Recently I had the privilege of attending the annual conference of the American Medical College of Homeopathy in Redondo Beach, California. The trip was a chance to go home and remember how sunshine feels. My primary reason for attending, however, was to see Rajan Sankaran, a contemporary visionary who has written more than a dozen books on homeopathy.
Sankaran runs an academy named The Other Song – International Academy of Advanced Homeopathy in Mumbai (India), which is dedicated to the education and training of homeopaths worldwide. His approach using the Sensation Method considers symptoms alongside the sensations that patients experience as guides to (homeopathic) remedies. His belief is that by understanding the sensations the patient experiences, the homeopath can prescribe remedies which get to the core of the patient’s dis-ease, leading to deep, lasting healing.
For example, consider a patient with a headache that is worse on the right side who has flushed cheeks and thirst, accompanied by the sensations of radiating heat and throbbing, pulsating pain. Combined with the physical symptoms, these sensations lead to remedies also found in clinical studies on the remedy Belladonna.
Sankaran, who I was inspired to meet both personally and professionally, proved to be funny, humble, and deeply concerned with the future of homeopathy. His Academy stresses the importance of clinical experience with extensive demands on his pupils to treat hundreds of patients under supervision before they enter private practise. He pointed out the lack of younger homeopaths entering the profession and the numbers of students who train but don’t practise or stay in the field as fundamental issues that are preventing the growth of homeopathy. Sankaran’s Academy also videotapes and then broadcasts live patient consultations (for clinical training) which are viewed at centres worldwide.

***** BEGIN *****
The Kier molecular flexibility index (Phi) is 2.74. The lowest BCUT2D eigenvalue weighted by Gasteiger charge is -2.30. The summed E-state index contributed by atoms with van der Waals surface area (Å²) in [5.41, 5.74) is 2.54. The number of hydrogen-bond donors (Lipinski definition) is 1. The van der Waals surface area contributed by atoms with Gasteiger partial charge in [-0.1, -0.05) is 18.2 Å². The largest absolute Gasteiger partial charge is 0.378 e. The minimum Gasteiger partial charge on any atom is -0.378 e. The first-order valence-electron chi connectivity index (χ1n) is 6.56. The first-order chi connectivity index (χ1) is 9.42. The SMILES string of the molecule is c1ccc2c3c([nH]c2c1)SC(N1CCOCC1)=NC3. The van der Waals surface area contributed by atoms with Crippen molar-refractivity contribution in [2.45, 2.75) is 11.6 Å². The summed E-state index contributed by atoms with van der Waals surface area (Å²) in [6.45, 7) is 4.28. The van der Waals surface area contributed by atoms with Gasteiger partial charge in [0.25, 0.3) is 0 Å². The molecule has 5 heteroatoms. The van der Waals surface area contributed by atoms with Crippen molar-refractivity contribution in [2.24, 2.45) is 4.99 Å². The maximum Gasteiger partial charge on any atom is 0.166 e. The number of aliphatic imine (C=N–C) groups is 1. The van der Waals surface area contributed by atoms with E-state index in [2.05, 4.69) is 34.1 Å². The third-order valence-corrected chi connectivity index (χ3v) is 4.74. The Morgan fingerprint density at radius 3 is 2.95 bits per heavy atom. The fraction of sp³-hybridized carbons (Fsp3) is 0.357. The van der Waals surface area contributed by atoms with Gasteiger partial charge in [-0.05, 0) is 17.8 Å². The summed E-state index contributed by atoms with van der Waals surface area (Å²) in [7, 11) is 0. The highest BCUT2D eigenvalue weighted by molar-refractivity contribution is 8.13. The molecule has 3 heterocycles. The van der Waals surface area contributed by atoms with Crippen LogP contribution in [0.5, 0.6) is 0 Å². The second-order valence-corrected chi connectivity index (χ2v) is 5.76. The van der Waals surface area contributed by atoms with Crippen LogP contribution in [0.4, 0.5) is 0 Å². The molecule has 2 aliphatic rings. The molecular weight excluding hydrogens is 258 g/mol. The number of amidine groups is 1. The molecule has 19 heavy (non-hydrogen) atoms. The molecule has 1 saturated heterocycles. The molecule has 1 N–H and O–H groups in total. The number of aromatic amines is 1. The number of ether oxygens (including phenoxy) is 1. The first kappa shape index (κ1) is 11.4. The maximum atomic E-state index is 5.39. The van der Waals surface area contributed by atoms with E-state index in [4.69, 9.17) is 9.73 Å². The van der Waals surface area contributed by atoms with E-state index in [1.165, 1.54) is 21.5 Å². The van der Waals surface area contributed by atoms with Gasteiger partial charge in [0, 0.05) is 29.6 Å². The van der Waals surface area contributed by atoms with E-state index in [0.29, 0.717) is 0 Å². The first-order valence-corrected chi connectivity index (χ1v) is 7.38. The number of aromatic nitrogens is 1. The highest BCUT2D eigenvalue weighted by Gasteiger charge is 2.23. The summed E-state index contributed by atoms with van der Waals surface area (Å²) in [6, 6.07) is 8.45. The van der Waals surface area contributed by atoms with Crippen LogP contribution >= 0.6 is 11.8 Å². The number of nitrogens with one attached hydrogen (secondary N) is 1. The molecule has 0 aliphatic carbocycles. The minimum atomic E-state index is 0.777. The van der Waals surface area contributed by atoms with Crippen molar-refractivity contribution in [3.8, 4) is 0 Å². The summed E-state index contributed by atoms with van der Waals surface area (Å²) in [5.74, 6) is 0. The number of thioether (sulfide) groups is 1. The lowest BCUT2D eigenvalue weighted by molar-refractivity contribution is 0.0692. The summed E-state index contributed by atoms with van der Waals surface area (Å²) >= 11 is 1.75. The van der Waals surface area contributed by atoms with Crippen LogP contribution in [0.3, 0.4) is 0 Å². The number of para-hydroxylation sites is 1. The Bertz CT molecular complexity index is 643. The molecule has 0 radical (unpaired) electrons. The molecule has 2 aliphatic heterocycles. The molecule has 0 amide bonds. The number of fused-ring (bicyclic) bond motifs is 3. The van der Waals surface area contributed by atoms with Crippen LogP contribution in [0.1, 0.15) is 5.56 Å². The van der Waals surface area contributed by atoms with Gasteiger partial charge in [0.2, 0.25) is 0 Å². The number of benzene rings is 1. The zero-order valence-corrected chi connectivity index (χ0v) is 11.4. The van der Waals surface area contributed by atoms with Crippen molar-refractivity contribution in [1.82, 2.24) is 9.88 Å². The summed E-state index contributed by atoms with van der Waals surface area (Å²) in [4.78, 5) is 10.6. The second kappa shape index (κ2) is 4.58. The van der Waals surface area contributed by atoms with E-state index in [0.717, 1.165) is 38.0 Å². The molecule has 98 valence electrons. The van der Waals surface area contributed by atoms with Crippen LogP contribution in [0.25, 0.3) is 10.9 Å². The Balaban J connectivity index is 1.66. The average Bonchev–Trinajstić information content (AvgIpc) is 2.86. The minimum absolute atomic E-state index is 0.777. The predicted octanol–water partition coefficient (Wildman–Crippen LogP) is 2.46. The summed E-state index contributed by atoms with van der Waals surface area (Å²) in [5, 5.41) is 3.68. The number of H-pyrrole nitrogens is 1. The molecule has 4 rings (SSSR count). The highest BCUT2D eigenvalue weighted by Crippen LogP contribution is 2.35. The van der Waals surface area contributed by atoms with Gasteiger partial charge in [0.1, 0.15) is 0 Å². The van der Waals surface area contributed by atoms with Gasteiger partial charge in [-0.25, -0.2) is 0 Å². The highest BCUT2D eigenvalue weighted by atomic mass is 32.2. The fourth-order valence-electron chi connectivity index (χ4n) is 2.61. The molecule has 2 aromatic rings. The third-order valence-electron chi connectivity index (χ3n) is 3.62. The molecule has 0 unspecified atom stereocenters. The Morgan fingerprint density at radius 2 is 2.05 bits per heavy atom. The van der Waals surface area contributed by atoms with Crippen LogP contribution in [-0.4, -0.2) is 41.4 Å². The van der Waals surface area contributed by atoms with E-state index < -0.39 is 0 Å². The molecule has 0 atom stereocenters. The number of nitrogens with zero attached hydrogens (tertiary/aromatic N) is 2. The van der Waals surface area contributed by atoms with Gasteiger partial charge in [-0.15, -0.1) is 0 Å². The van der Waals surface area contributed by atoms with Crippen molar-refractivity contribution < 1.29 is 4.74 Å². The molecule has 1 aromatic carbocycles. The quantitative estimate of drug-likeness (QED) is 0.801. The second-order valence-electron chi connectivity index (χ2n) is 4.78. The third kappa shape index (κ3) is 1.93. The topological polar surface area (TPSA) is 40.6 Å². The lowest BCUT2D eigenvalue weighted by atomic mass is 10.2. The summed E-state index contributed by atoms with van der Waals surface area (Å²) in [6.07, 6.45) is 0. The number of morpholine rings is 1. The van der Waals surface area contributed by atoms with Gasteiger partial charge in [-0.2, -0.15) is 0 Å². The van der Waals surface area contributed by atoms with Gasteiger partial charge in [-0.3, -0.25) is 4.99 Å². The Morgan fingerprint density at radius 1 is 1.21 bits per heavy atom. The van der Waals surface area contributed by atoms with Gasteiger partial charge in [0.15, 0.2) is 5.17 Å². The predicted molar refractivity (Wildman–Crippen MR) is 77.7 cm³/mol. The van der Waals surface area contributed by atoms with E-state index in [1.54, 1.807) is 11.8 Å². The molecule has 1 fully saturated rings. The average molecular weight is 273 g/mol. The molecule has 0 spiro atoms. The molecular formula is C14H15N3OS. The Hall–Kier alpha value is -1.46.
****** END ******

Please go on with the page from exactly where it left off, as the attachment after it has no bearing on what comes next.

During the conference Sankaran showed several of these videotaped consultations. As a homeopath, I found it fascinating to see how he drew symptoms and sensations from patients with diverse personalities, ages and cultures. For example, in one case he took the words of a patient describing his headache as crushing pain that made him want to hide, which revealed a deeper association and connection to other memories that were relevant in detecting the remedy he needed. What equally impressed me was his declaration that his method is a tool but not appropriate in all cases. One memorable case was of a patient who had no intention of cooperating, about which Sankaran then commented that ‘to continue would have been torture for me…and the patient.’
There were about 150 homeopaths and GP homeopaths at the three-day conference, which also included Frans Vermeulen, Roger Morrison, Linda Johnson, and other leading homeopaths. In addition to the main presentations, there were panel discussions, a charity dinner and auction in aid of the AMCH, a cocktail reception, and numerous stalls selling books, software, and remedies.
I came away from the three days feeling inspired to continue my own training and further my competence as a practitioner. I see the Sensation Method for what it is: another tool for gathering information, remedy selection, and another way of understanding the expression of dis-ease.